Note: I wrote this article back when I was studying to be a priest in the Archdiocese of St. Louis; I am no longer a seminarian (or a priest), but I will continue to update the article over time so it can be of use to my fellow photographers.
As a seminarian, I often participate in very big liturgies at the Cathedral Basilica or other places at which many families are present. Invariably, there's always a few picture-takers who end up disrupting parts of the Mass or other liturgical functions in one way or another, and they usually don't even know they're doing it. Nor, more importantly, do they know how to not disrupt the liturgy!
I take a ton of pictures at liturgical events (it's one of the things I usually am asked to do for the bigger liturgies in the Seminary's chapel), and I don't think taking pictures at liturgies, in and of itself, is a bad thing. But when taking a picture involves six different camera beeps, a person walking around in the main aisle, two flashes, and a little laser-light shining on the archbishop, problems ensue. And this is why many large churches have signs at the doors saying "no photography allowed during liturgies."
For the picture on the right, I went up into the chapel's choir loft, turned off my camera's flash, and stabilized the camera against a wood pillar so that I could still get a sharp picture without my flash on. You can take pictures as good as this one without distracting anyone in the church!
This article is meant to help those who would like to take a picture during a liturgy (whether it be a baptism, wedding, ordination, or something else) to do so with 'decorum,' that is, 'doing so in good taste or respectably.'
The Golden Rule of Church Photography
I have not found any good articles on picture-taking in Churches, so I'll posit a golden rule here:
"THOU SHALT RESPECT, AND NOT DISTRACT, WHEN TAKING PICTURES DURING LITURGIES!"
Is that bold enough for you? Basically, it comes down to this: liturgies are set up for the worship of God. They are not set up for picture-taking. You should respect other people who are present and worshipping; if you're distracting them, you're not respecting them. But, more importantly, at liturgies in a Catholic church, you need to show respect to Jesus, who is present in the Eucharist and in the tabernacle. He is present so you can worship Him; not so you can get a really good picture of Him! How would you like it if someone you invited to your party came, took a bunch of pictures of you, and never said a word to you, then left? Pretty disrespectful!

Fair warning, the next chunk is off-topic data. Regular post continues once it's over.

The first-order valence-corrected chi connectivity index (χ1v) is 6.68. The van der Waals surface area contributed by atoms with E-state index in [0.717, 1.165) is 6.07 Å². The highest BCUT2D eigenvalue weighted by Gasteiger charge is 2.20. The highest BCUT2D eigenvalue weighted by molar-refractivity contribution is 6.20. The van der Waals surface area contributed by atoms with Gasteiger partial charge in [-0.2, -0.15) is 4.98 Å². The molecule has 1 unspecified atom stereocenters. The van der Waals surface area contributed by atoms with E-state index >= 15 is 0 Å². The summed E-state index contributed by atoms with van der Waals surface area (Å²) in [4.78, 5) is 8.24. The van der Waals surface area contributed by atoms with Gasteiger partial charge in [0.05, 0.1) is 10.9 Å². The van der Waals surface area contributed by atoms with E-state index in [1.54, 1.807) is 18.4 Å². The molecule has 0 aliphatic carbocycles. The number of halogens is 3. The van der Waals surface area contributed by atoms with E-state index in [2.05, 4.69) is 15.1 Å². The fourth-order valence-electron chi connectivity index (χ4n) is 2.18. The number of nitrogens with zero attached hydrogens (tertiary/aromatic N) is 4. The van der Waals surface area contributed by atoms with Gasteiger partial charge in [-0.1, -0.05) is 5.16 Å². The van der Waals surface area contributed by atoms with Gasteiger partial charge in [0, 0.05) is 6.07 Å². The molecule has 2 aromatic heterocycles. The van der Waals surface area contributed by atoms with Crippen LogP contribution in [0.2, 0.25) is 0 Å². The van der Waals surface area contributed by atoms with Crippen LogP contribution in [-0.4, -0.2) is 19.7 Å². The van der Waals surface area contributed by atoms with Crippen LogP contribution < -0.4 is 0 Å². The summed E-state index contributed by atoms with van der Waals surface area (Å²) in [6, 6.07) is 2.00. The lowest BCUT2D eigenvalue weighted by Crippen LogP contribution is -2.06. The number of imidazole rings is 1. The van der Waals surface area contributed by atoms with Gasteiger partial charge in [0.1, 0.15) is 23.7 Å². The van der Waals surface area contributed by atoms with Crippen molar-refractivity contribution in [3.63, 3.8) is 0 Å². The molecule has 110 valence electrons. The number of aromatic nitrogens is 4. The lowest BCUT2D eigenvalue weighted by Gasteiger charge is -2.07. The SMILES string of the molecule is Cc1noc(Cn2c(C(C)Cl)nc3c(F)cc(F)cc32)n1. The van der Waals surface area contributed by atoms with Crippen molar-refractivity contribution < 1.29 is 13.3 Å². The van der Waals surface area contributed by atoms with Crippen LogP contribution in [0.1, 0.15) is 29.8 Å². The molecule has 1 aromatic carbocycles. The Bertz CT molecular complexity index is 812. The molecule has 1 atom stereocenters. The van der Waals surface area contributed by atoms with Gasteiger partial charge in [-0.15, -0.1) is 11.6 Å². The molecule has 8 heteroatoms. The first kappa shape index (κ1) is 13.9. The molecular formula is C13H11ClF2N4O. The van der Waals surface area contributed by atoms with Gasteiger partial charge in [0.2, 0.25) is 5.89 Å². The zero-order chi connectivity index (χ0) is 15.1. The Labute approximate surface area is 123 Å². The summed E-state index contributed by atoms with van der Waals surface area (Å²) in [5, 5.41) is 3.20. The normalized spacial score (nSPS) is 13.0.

The first purpose for a liturgy is the worship - make sure you have that covered! You don't need twenty pictures of your nephew's baptism to remember it forever. It would be better to experience the baptism firsthand, and maybe just take one meaningful picture, or get a picture from someone else to remember the event by.
Ways to Respect, and Not Distract
In the picture at the right (taken at the 1999 Papal Mass in St. Louis), I was stuck way in the back, pretty high up, but I didn't jump out of my seat and walk up to the sanctuary stairs to take a picture; I simply took this picture and turned off my camera, and enjoyed the liturgy. I didn't have the flash turned on, and I took the picture quickly and nonchalantly, making sure those around me didn't notice.
So, how can we show respect and take a picture of a baby being baptized, or a confirmation, or something else in a Church during a liturgy? Here are a few of the essentials:
TURN OFF your flash!
Every camera on the market has a button on it which will turn off the flash. The number one most alarming and distracting thing that can happen during a liturgy, and one which will even get you kicked out of some churches, is the bright flash that goes off when you take a picture. Not only is it distracting, but it usually makes the picture turn out dark, because your camera's flash only has about a 10-15' range. Turn off the flash, and hold the camera up against your eye, using the viewfinder, and you will likely get a better picture (and you definitely won't have any red-eye problems!).